Ultimately, the novel determines achieving Galaxia, in other words becoming a superorganism, is better for the well-being of humanity. But is this right? Free-will is such a fundamental belief in so many world cultures, it is difficult to envision parting from it. In fact, the necessity of giving up so much of my own free-will and self-determination to a higher power is one of the big reasons why I struggled so much with religion when I was younger.

The concept of utilitarianism seems relevant to this discussion as well – is it really the greatest happiness of the greatest number of people that matters? If it is, is it right to sacrifice personal happiness for the common good – even if that means giving up our individuality?

ARYA

Well, I couldn’t do it. Arya Stark and Trevize both have me beat there. I might be able to do it if I was able to maintain my individuality, while still participating in the ‘greater whole’ – but to completely sacrifice people’s ability to have dominion over themselves, to make their own decisions…I just can’t get behind that plan.

SIDE BAR: In Googling utilitarianism, because I couldn’t remember anything about it, the internet informed me of Spock’s “needs of the many” quote. I learned something new about Star Trek today. So, that’s pretty exciting.

 

Final thoughts: I still think I should have read iRobot instead.

Modern Family gif credit: giphy.com: http://giphy.com/gifs/modern-family-julie-bowen-i-told-you-so-3o85xpZcINGzBPDI0U
Game of Thrones photo credit: http://www.vulture.com/2016/05/arya-lessons-faceless-men-game-of-thrones.html

 

 

Foundation’s Edge (aka remind me again why I didn’t read iRobot?)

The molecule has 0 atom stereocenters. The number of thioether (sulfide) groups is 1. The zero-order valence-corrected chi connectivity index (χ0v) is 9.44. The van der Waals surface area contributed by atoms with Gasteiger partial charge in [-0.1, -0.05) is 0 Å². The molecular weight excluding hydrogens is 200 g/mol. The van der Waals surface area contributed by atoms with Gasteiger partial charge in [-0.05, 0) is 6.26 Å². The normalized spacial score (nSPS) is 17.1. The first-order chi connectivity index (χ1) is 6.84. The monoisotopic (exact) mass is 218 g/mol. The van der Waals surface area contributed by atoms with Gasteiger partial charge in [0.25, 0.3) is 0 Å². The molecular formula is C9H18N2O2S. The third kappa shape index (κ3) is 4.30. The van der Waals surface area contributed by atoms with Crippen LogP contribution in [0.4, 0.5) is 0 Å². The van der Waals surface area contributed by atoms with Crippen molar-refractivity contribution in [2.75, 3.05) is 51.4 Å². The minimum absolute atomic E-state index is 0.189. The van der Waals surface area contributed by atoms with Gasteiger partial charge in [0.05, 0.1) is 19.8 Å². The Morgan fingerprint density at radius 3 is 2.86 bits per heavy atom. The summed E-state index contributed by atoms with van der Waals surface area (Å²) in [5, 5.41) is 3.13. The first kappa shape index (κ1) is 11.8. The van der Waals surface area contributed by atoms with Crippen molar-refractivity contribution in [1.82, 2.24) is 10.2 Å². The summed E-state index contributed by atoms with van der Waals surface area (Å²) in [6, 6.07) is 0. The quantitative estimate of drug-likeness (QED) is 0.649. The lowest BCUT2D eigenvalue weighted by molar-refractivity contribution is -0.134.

Well, that’s done. Only one left to go! Huzzah!

The Foundation-fatigue is palpable.

I have also developed a healthy suspicion that anyone around me could be a robot.

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A picture of a robot with Jimmy Fallon. Ask, and the Internet will provide. Thank you, Internet ❤

That’s what happens when you read six books and they all reference how robots are secretly ruling the galaxy, manipulating humans for our own good. They are the mechanical non-human humanitarian overlords of the Galaxy!

Here is how I imagine a conversation between two robots would go:

“Check it out, Daneel, they think they have free-will, so adorable!”

“I know – I just helped this one prevent a galactic war. They think they did it themselves. So quaint, these humans!”

“If only they knew the truth.”

“Shush, don’t ruin this for them. They’re so cute when they think they’re in control.”

“Yeah, you’re right. Look at this one: ‘oohh I made a decision.'”

“HA! Yeah – sure you did, little guy, sure you did. So clueless!”

“Hey – did you hear the one about the Eternals?”

“Yeah! Hilarious, right?!”

lol.

ANYWHOO.

Foundation’s Edge was okay. I’d rank it as tied with Forward the Foundation. My favourite book in the series is still Foundation, which is the first one.

On the bright side I have become so accustomed to the sexism and stereotyping in Asimov’s Foundation novels that they no longer get a rise out of me. I let them just sliiiiiide right by me. Like a ship Jumping through hyperspace. BOOM SPACE REFERENCE!

I now turn my eyes to Foundation and Earth. Then I will be done, and it will be marvellous.

PEACE OUT!